The Chinese government is going to permit Macau the expansion of its transit visa scheme, as derived from statements by Li Gang, director of the Central People’s Government Liaison Office in Macau.
As per the present scheme, a person entering Macau as part of transiting to a third party country can remain seven days in the city state during their first visit of any specific month and two days while visiting for the second time in a month. Only last year, the requirement in the transit visa scheme was drawn to only five days and one day for the first visit and the second visit, respectively, which lasted for one whole year.
However, by the end of 2015, a major positive shift is going to allow visitors to reside as much as two weeks for their first entry and seven days during a second one, as recounted by multiple sources according to analysts from Union Gaming Securities Asia Ltd, the only gaming specialist shop located in Macau. They believe that whatever the relaxation, the ones reaping the most profit from it ought to be majorly the VIP gambling facilitators and then premium mass segments. The transit visa is important to serious gamblers as obtaining it is comparatively easier than getting a tourist visa.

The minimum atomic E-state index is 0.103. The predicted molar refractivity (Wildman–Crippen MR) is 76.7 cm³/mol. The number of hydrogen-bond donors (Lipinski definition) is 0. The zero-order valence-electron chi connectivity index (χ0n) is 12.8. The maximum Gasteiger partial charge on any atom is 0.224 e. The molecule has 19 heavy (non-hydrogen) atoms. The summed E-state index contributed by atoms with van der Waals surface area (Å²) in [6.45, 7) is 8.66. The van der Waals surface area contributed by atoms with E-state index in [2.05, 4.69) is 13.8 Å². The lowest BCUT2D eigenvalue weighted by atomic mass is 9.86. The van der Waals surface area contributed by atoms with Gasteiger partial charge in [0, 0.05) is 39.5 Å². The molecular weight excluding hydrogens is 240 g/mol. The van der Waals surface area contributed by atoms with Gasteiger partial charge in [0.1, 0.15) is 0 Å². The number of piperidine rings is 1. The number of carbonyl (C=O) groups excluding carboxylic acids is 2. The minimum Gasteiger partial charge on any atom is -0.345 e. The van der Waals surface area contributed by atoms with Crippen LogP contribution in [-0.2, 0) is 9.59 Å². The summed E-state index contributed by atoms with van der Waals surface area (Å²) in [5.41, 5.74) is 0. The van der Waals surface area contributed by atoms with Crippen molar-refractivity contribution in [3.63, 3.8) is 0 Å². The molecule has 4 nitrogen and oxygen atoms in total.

Grant Govertsen, Union Gaming analyst, released a note mentioning that the junket agents were the most badly affected ones due to July 2014’s transit visa restrictions, because it is agents who usually target spending the longest possible time in Macau so that they can accompany their customers (the gamblers) for the entire duration of the customer’s trip. Though he believes easing the visa rules to “positively influence sentiment on gaming names”, he is not very expectant on the extent of its influence in Macau’s GGR. To make it clear, he said, “All the relaxation does is allow any given person to stay longer in Macau. It does not increase the frequency of visit to Macau. Therefore, in a market where the average length of stay is barely more than a day, the ability to stay 14 days instead of seven is unlikely to have a material near-term impact.”